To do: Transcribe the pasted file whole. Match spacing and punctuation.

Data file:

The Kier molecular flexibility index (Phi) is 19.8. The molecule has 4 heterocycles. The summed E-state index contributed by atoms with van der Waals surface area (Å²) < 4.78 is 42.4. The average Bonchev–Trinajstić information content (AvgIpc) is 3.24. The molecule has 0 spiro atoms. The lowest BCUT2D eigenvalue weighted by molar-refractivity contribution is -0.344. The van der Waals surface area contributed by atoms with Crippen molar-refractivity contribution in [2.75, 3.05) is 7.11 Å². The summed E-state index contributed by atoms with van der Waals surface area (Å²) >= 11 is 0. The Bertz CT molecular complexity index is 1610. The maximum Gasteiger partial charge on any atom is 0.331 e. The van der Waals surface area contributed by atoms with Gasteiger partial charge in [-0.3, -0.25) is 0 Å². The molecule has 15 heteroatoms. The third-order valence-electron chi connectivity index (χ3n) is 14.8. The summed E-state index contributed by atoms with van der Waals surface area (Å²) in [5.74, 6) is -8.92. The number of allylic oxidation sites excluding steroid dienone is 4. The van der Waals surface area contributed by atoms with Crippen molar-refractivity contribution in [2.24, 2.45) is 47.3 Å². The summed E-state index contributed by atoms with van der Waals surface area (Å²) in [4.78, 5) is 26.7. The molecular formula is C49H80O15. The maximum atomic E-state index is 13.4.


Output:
The Kier molecular flexibility index (Phi) is 19.8. The molecule has 4 heterocycles. The summed E-state index contributed by atoms with van der Waals surface area (Å²) < 4.78 is 42.4. The average Bonchev–Trinajstić information content (AvgIpc) is 3.24. The molecule has 0 spiro atoms. The lowest BCUT2D eigenvalue weighted by molar-refractivity contribution is -0.344. The van der Waals surface area contributed by atoms with Crippen molar-refractivity contribution in [2.75, 3.05) is 7.11 Å². The summed E-state index contributed by atoms with van der Waals surface area (Å²) >= 11 is 0. The Bertz CT molecular complexity index is 1610. The maximum Gasteiger partial charge on any atom is 0.331 e. The van der Waals surface area contributed by atoms with Gasteiger partial charge in [-0.3, -0.25) is 0 Å². The molecule has 15 heteroatoms. The third-order valence-electron chi connectivity index (χ3n) is 14.8. The summed E-state index contributed by atoms with van der Waals surface area (Å²) in [5.74, 6) is -8.92. The number of allylic oxidation sites excluding steroid dienone is 4. The van der Waals surface area contributed by atoms with Crippen molar-refractivity contribution in [2.24, 2.45) is 47.3 Å². The summed E-state index contributed by atoms with van der Waals surface area (Å²) in [4.78, 5) is 26.7. The molecular formula is C49H80O15. The maximum atomic E-state index is 13.4.